Predictive modeling has long been an integral part of the sports betting industry. For decades, sportsbooks and service providers have used predictive models when determining the odds of an upcoming sports match or when trying to equalize action across betting propositions.
However, with the advent of AI-driven predictive modeling, things have changed in a big way for both sportsbooks and the data-driven bettor. The latest AI-driven models are capable of sorting through massive amounts of data faster than ever before, and techniques such as reinforcement learning (RL) mean that models are capable of targeting profitability over accuracy. Both of these factors have led to an improvement in the end models, as well as the ability to update a prediction in near real-time as information changes
I’ve personally built many of these models over the last 20 years and have seen firsthand the improvements in accuracy, which have accelerated significantly in recent years. These improvements however are being seen on both sides of the ledger, leading to an arms race between the bettors and the operators. Moreover, I can confidently say that the underlying advances in hardware and software libraries spell huge changes in the construction and use of predictive modeling, regardless of which industry sector you’re in.
Understanding predictive models
Like any predictive model, a reinforcement learning (RL) model analyzes historical data and identifies patterns to project a future outcome. Yet with the recent developments in both hardware infrastructure and libraries, the new era of models can both process more data than ever before and do it more efficiently. In the context of sports betting, this represents a significant leap in capabilities, as the model can adapt its forecasts based on last-minute changes in the dynamics of a sports match. For example, changes in lineups or weather conditions. The current industry view is that, eventually, these models will be able to update their odds predictions efficiently during the game based on events, completely replacing the frequency-driven models of the recent past.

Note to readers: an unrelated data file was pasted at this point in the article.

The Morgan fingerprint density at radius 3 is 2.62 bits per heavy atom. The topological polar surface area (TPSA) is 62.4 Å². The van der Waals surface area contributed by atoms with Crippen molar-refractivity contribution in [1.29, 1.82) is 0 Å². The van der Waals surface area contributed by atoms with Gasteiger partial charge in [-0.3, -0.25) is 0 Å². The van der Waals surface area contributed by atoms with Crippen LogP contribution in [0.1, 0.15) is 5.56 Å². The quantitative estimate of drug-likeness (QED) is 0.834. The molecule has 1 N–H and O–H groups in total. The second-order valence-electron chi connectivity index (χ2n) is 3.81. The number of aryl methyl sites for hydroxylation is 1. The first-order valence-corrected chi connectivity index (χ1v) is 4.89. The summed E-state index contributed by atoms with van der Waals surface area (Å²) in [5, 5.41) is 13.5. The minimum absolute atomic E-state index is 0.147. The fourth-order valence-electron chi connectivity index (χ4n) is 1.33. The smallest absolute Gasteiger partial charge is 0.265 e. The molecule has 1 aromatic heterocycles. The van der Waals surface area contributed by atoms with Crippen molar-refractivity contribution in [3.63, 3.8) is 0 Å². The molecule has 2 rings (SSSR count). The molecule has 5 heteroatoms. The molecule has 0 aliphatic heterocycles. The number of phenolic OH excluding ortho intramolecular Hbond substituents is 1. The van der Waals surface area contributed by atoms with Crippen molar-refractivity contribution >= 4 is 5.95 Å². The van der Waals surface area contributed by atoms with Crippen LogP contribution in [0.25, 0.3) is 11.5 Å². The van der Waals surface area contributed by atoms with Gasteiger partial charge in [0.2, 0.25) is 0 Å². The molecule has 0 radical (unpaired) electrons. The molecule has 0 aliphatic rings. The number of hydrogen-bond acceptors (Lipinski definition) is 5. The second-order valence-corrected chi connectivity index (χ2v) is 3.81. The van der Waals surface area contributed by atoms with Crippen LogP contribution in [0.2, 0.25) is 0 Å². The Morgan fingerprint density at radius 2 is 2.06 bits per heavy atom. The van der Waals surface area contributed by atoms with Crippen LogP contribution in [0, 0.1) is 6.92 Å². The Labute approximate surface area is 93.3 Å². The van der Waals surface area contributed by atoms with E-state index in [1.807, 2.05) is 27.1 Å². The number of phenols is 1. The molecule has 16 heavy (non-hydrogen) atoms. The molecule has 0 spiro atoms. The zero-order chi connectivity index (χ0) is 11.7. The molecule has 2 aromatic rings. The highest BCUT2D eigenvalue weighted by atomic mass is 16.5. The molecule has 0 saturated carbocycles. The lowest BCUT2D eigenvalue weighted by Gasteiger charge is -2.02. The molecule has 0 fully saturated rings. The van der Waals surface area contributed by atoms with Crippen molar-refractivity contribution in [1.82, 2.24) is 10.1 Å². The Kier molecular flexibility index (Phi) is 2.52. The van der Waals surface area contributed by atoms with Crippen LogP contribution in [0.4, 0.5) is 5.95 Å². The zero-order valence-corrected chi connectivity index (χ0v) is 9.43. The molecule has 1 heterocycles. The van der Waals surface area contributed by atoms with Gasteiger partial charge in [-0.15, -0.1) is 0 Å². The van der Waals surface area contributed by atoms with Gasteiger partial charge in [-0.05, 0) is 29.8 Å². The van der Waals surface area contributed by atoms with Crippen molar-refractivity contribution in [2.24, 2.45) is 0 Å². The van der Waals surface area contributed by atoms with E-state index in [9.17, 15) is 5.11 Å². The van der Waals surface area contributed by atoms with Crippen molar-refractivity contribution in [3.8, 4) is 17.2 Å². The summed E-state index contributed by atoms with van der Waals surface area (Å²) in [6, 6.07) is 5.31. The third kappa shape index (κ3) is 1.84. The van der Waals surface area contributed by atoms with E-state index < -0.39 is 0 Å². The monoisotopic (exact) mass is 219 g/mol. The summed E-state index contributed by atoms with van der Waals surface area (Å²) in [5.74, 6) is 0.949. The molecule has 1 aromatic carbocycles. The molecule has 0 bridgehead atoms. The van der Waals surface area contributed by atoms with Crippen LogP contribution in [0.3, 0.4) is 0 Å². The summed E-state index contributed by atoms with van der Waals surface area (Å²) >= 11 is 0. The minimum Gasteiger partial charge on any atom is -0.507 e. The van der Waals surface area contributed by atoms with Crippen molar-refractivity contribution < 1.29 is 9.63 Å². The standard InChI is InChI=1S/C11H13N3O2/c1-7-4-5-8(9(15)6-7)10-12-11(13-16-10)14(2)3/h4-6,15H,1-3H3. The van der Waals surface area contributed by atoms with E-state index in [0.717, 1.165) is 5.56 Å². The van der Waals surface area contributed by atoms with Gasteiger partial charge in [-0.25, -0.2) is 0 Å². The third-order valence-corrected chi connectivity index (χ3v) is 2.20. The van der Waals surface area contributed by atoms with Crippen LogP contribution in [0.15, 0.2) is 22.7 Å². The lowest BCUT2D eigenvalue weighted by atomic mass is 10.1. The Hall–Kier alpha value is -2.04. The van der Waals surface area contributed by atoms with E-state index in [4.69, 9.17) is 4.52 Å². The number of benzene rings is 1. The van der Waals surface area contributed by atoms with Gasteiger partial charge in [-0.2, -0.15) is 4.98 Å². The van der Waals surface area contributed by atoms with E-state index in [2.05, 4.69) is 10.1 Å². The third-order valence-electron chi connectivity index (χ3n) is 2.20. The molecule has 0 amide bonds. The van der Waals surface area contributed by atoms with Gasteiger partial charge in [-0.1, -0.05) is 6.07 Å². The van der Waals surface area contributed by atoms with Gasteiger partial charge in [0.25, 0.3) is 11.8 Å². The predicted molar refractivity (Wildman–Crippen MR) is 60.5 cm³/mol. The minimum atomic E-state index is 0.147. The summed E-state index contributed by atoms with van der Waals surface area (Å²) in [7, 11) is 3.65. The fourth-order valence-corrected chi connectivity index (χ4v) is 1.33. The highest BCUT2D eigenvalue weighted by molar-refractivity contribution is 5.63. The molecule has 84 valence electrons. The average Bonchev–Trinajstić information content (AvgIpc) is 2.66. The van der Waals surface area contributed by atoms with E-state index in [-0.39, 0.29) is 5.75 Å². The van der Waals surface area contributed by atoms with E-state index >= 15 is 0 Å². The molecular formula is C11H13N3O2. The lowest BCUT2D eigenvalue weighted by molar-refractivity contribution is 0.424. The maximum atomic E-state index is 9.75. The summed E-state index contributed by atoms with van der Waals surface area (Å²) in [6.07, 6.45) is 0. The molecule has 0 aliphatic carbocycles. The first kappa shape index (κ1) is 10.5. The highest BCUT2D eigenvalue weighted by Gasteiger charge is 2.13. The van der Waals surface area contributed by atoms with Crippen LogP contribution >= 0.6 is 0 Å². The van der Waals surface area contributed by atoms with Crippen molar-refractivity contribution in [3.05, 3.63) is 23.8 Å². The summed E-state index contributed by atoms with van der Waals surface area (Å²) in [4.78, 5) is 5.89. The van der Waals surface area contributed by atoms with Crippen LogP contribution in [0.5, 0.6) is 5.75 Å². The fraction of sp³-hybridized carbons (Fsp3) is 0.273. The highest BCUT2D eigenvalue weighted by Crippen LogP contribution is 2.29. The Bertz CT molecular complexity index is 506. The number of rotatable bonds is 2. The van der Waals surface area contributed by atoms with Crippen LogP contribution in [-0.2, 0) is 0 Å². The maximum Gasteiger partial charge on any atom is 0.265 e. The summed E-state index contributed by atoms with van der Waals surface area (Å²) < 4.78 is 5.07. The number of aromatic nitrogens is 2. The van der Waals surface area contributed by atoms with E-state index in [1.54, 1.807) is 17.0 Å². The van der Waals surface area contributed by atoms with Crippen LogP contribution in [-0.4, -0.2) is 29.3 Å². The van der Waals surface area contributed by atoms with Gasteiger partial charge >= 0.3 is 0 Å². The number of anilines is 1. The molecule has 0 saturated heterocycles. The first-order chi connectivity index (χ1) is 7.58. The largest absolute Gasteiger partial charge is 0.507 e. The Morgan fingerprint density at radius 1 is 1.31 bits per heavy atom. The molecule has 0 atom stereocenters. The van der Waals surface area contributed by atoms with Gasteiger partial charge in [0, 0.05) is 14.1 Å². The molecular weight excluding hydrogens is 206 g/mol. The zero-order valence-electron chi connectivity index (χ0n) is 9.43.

A significant difference between the current generation of models and their predecessors is their utilization of the many libraries that underpin large language models (LLMs), such as OpenAI’s ChatGPT. These libraries, combined with a parallel increase in hardware availability, have essentially laid the groundwork for the recent improvements in predictive modeling. While still a nascent technology, LLMs and their underlying libraries are already having a significant impact on the construction of predictive models. For instance, they can enhance accuracy by analyzing larger volumes of text and numeric data, automate processes to reduce costs, and significantly accelerate processing speeds.
Yet out of all these advances, the most tantalizing for me is the use of RL algorithms. Consider how machine learning (ML) algorithms operate, which learn from data that is explicitly labeled (called supervised learning) – that is the features and the desired outcome are identified in advance and the model is trained on how to achieve the latter from the former. By contrast, reinforcement learning develops through trial and error; with an “agent” learning to make decisions (e.g., bet small, bet large, bet favorite, bet underdog, don’t bet) by performing actions to achieve a goal – in this context, being profitable. The agent learns through consequences by being rewarded (in proportion to the winning bet) if it wins and penalized (in proportion to the losing bet) if it loses. Ultimately, determining the optimal path for maximizing its rewards over time.